What the Church Must Do to Win the War Against Muslim Extremists

What does the Lord your God require from you, but to fear the Lord your God, to walk in all His ways and love Him, and to serve the Lord your God with all your heart and with all your soul~ Deuteronomy 10:12

 I am a competitive person. I am so competitive, in fact, that I inevitably feel like a dirty fraud anytime I am required by circumstance or social custom to repeat the ridiculous axiom we have all heard at least a thousand times:

 It doesn’t matter whether you win or lose; it’s how you play the game that really counts.

 It’s not that I have no regard for the concept of sportsmanship. I do. It’s just that the above-mentioned axiom is not true all or even most of the time. In some instances how well you play is irrelevant if you don’t actually win the game.

 Whether or not one wins or loses a game of baseball or checkers is irrelevant in the grand scheme of history. However, repeatedly being bested by a two-year-old child in a battle of wills could have long-term, possibly even eternal consequences.

 Christianity is locked in a battle with radical Islam for the hearts, minds and souls of the young and searching. Radical Muslims are actively engaged in powerful a recruitment campaign aimed at converting young, aimless Westerners to their worldview.

 Terrorists are peddling a skillfully crafted bill of goods. They promise purpose, significance and tight-knit communities. Islam offers fixed standards of morality to guide people through life in a complex and ever-changing world.

 It’s becoming clear that in some cases the hucksters are playing the game better than we are. Young people with noble intentions are buying into a belief system that will end in earthly bondage and eternal judgment.

 Despite expending untold millions on youth Pastors, coffee bars and programs designed to attract and keep young people, Christian Churches are losing nearly eighty percent of their young adults following graduation. Meanwhile, thousands of Europeans, Canadians and Americans are forsaking Western freedoms for the cause of Islam.

 In a misguided attempt to reach the un-churched, Christians have watered down the very truths that people are starving to hear and Islam has slipped into the void created by our foolish neglect of truth. It’s not too late to turn the tide, but there are three key things we must stop doing if we want to win this game.

 Stop acting friendly and strive to be inclusive

 Christian churches have worked tirelessly in recent years to create welcoming and friendly environments. Leaders have spent countless hours training volunteers to be approachable and friendly. Friendliness is great but it’s community that the world is crying out for. Community is created when Church members go beyond outward friendliness and invite people to become a part of their day-to-day lives. Community and the accountability that comes with it is the key to life-changing discipleship. Authentic community can only occur when folks know and trust one another well enough to comfort in times of trouble and correct wrong behavior when necessary.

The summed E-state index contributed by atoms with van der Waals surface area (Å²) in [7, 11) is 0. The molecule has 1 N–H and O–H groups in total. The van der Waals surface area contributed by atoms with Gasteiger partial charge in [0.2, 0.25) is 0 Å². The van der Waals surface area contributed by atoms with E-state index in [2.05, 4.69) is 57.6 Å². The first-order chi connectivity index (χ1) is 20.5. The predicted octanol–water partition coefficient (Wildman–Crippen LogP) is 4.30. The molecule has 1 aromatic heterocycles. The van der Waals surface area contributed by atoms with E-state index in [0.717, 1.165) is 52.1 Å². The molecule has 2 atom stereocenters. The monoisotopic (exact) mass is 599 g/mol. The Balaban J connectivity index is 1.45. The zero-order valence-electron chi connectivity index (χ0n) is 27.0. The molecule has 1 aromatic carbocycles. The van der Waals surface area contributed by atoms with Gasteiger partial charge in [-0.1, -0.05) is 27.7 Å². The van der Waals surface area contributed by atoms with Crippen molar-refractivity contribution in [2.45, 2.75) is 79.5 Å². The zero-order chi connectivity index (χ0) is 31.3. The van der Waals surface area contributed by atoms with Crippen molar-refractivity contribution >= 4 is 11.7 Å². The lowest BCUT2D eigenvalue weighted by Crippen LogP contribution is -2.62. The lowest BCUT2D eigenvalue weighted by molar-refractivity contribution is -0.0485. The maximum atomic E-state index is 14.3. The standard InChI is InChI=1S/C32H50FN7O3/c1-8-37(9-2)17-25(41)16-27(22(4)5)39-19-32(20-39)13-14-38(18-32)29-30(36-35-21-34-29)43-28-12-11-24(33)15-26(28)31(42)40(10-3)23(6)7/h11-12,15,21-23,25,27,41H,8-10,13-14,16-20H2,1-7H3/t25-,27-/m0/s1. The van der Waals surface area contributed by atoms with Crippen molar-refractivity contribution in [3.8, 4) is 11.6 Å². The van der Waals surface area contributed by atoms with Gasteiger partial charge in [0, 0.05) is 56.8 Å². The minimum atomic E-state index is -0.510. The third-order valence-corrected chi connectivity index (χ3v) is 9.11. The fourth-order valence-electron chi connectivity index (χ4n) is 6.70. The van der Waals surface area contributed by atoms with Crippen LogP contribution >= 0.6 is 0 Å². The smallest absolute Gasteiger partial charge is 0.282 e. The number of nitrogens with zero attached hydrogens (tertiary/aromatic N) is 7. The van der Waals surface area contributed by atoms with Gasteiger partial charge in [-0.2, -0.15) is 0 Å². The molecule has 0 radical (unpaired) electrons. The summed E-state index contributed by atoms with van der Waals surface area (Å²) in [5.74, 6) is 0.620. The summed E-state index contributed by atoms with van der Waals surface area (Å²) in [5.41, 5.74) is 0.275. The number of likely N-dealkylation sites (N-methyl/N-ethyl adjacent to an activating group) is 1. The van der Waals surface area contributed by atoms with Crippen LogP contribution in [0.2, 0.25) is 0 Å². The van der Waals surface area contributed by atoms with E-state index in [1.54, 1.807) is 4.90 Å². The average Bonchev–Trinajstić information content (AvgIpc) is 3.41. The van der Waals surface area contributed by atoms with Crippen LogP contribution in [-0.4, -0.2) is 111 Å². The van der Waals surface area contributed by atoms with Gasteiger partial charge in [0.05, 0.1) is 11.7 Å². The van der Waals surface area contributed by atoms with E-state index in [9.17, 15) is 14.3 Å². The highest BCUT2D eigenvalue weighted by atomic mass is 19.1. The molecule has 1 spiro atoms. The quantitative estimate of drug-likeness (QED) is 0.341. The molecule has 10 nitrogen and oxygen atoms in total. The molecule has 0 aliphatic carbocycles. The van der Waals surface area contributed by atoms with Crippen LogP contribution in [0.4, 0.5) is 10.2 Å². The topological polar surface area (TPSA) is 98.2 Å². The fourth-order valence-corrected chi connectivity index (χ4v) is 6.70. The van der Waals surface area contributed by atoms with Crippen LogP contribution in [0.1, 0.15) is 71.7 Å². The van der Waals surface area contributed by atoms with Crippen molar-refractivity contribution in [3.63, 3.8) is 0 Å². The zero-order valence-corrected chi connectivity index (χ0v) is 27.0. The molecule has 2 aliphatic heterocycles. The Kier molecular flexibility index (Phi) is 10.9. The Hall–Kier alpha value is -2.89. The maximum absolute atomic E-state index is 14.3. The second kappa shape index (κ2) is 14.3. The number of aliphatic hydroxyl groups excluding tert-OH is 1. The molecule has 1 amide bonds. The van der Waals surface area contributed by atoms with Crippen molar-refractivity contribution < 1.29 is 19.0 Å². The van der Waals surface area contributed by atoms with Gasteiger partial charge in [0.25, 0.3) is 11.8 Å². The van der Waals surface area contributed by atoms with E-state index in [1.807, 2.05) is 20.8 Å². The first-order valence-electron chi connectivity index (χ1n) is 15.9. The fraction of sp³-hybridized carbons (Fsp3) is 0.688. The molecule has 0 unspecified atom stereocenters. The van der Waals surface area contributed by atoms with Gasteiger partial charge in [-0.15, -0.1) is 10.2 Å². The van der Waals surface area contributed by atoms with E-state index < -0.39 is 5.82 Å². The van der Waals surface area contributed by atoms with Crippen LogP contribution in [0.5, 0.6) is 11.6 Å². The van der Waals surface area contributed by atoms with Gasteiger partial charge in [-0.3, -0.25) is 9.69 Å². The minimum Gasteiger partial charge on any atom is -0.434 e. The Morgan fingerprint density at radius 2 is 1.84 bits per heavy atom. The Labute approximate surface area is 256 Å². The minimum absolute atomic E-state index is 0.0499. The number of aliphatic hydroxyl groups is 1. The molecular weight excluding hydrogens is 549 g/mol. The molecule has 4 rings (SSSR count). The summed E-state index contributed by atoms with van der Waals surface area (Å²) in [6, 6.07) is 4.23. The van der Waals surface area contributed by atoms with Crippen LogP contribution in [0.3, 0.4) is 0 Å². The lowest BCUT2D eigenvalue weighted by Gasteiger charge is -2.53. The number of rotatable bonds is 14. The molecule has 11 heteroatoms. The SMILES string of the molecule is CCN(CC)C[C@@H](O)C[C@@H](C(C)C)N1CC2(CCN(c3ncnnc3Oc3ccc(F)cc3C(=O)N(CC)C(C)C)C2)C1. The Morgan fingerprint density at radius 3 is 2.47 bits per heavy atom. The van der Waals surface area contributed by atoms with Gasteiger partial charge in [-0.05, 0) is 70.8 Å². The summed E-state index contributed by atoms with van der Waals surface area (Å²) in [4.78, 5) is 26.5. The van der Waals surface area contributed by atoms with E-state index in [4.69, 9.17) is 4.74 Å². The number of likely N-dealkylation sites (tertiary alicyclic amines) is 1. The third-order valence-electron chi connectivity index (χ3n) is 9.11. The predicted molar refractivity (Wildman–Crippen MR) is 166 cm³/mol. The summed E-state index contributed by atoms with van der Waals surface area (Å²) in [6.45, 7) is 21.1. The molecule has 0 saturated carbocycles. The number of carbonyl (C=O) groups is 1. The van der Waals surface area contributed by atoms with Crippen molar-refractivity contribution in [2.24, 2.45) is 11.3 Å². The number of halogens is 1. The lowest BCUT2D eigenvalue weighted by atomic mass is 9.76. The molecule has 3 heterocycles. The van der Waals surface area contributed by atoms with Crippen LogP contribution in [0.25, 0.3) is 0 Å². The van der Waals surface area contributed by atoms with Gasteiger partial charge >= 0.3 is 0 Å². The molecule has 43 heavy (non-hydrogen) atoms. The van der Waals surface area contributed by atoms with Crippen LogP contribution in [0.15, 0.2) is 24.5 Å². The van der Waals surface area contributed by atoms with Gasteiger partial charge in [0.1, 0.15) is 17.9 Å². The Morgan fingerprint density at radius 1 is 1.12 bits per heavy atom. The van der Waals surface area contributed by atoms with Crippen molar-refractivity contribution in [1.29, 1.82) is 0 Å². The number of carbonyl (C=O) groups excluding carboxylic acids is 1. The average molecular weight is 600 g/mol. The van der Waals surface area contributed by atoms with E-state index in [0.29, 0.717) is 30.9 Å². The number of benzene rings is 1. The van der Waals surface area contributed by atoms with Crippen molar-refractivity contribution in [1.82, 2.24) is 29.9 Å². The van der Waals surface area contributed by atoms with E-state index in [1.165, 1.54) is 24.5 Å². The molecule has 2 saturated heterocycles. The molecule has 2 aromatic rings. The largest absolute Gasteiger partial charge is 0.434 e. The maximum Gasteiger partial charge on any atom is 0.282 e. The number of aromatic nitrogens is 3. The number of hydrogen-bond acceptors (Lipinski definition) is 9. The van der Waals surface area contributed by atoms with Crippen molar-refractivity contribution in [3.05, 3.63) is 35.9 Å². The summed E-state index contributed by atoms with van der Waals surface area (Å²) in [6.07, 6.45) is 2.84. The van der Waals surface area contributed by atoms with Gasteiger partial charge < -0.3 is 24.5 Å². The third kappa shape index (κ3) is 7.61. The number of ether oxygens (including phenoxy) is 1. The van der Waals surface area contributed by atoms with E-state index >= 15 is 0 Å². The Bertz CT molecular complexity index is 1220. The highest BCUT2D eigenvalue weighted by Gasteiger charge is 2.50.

Stop peddling salvation and start teaching people to obey Jesus

 Forgiveness has become the end game of the Christian experience. Many have converted to Christianity without ever learning the crucial discipline of following Jesus. Forgiveness of sin is a benefit of salvation but not be the end goal. Following Jesus requires death to selfishness and a great deal of effort. Self-sacrifice and effort result in lasting change and a deep sense of purpose. Change and purpose occur because Jesus calls us to live beyond ourselves. He takes us to new heights of sacrifice when we heed that call. Youth are crying out for a sense of purpose and yearning for a cause worth sacrificing for. We can give it to them by teaching and modeling the hard work of following Jesus.

Stop treating conviction and judgment as if they are the same thing

 Judgment and conviction sometimes look alike, but they are entirely different. Judgment declares one guilty and deserving of hell. The severe nature of judgment can leave people feeling hopeless and condemned. God is the only one who can rightly judge. Conversely, conviction is a tool that God uses to drive sinful humans towards repentance. Conviction is the sense of guilt that all people feel when they transgress God’s standards of right and wrong. The Church has become so fearful of seeming judgmental that we have dropped discussion of anything that might possibly cause conviction. Our trepidation has left no room for the Holy Spirit to convict the hearts of people.

 For decades now Western Christians have attempted to attract converts by dropping standards and watering down the gospel. It’s becoming increasingly clear that our efforts have failed. It’s time for Christians to get back in the game. The only way to this is to form communities that foster accountability, teach people to follow Jesus (rather than “get saved”) and by communicating truth in a way that leads to conviction rather than complacency.






































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